Quick question: when was the last time you got excited about the idea of building an event proposal? Sure, a proposal can be a step towards securing new business. That’s exciting. But even if you get the bid, the proposal process itself can feel exhausting; too much time spent on work that might never get you anywhere.

But there are ways to combat this fatigue and make writing your proposals a whole lot easier. It all comes down to building yourself a framework that you can use again and again. Even though no two events are alike, there are always common elements each proposal needs. Here are 11 tips to creating an event proposal template that works.

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1. Gather As Much Information As Possible First

Potential work could come in a variety of ways; an RFP, a cold call, or a referral, to name a few. While event planners will often have to make do with what they have, don’t be afraid to reach out if you need clarification. The worst that can happen? You don’t get a response and you’re no worse off than you started.

But if you start building your event proposal while still feeling VERY unclear on several major parts, that confusion will translate to your writing. Instead, take a page from the old IBM playbook. At minimum, you should know the potential client’s B.A.N.T. (Budget, Authority to make decisions, the client’s Need, and the Timeline) before you start drafting.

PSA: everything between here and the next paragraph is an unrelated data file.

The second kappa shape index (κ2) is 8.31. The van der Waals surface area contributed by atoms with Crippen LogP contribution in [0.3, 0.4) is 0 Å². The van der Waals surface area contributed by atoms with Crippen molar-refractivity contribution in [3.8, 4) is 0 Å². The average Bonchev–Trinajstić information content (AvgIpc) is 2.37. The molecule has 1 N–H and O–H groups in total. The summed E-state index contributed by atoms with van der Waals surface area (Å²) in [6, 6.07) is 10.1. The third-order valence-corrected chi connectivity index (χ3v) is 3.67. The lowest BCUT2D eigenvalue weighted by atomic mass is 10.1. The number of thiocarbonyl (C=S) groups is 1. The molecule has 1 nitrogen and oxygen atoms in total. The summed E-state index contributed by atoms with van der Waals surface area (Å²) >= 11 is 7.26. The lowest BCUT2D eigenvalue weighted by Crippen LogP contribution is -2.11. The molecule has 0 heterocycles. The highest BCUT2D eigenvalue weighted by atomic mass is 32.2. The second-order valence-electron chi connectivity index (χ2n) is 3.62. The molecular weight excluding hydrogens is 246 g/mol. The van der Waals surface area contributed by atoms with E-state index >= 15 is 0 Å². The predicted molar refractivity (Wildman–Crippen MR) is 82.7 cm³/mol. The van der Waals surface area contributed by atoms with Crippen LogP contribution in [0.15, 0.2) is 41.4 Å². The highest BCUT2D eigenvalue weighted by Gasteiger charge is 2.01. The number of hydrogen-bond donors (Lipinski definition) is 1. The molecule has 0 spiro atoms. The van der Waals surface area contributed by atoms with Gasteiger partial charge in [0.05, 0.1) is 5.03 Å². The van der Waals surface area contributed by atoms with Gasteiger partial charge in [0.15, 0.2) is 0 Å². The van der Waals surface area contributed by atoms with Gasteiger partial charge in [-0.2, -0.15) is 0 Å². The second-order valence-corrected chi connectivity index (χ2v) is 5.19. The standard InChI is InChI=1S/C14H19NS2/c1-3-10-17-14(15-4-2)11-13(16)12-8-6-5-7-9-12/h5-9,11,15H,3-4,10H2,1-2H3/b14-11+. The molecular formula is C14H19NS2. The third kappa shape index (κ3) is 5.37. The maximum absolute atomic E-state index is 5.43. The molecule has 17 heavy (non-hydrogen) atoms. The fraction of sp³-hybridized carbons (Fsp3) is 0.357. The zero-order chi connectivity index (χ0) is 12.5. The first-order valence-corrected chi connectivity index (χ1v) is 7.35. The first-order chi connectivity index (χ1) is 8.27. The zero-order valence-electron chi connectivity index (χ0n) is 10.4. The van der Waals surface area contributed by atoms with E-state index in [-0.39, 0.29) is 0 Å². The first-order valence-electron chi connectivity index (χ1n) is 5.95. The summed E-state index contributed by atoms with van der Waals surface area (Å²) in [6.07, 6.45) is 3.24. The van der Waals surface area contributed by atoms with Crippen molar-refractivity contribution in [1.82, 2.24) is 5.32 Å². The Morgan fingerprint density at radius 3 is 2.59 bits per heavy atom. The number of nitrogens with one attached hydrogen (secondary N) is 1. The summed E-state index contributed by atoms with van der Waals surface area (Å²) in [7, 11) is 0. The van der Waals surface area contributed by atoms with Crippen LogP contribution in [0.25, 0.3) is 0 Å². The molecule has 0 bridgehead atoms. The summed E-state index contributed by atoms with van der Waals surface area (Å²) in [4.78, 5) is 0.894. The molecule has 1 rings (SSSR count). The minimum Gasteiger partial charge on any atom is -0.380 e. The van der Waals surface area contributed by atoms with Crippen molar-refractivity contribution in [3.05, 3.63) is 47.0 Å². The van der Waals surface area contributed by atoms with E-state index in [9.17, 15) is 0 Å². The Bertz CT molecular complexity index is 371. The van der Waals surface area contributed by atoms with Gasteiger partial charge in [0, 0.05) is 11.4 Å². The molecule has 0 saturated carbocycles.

2. Start with an Overview

Pretty basic. Right up front, list out the most important details about the project that you have.

  • Project Name
  • Event Date
  • Client name and contact information
  • Your name/company’s name and contact information
  • Date

It might also be helpful to include a version #, in case there are revisions after you deliver the proposal. Ideally, you’re dealing with the decision-maker from the start but if you are engaged with a lower level rep, you might have to go back and forth. Versioning helps you and the client track the changes.

 

3. Why Should the Client Choose You?

This isn’t about introducing your team. Yet. Think about it as a type of executive summary that accomplishes a few goals.

One, it lays out for the client the core competencies you and your event planning team bring to the table. Perhaps through previous client testimonials, reviews, or referrals. This should reinforce the information about you he or she already has.

Two, it allows you, the event manager to communicate back to the client as clearly as possible your understanding of his or her needs and how you intend to execute.

And three, it’s an opportunity to show the client you’ve done your research. If this section accomplishes these three things, it’s a good bet the client will want to read more.

 

4. The AGC of the Event (or Part 1 of Strategy & Execution)

If your introduction enticed your client to read on, this is part one of the real meat of your event proposal. Events are really about taking a particular set of goals and finding an engaging way to connect attendees to those goals.

It doesn’t matter how beautiful everything looks or how great the catering is. If the message is not clearly communicated, the event will fall flat. That’s why it’s always good to start with what we call the AGC method.

  • Audience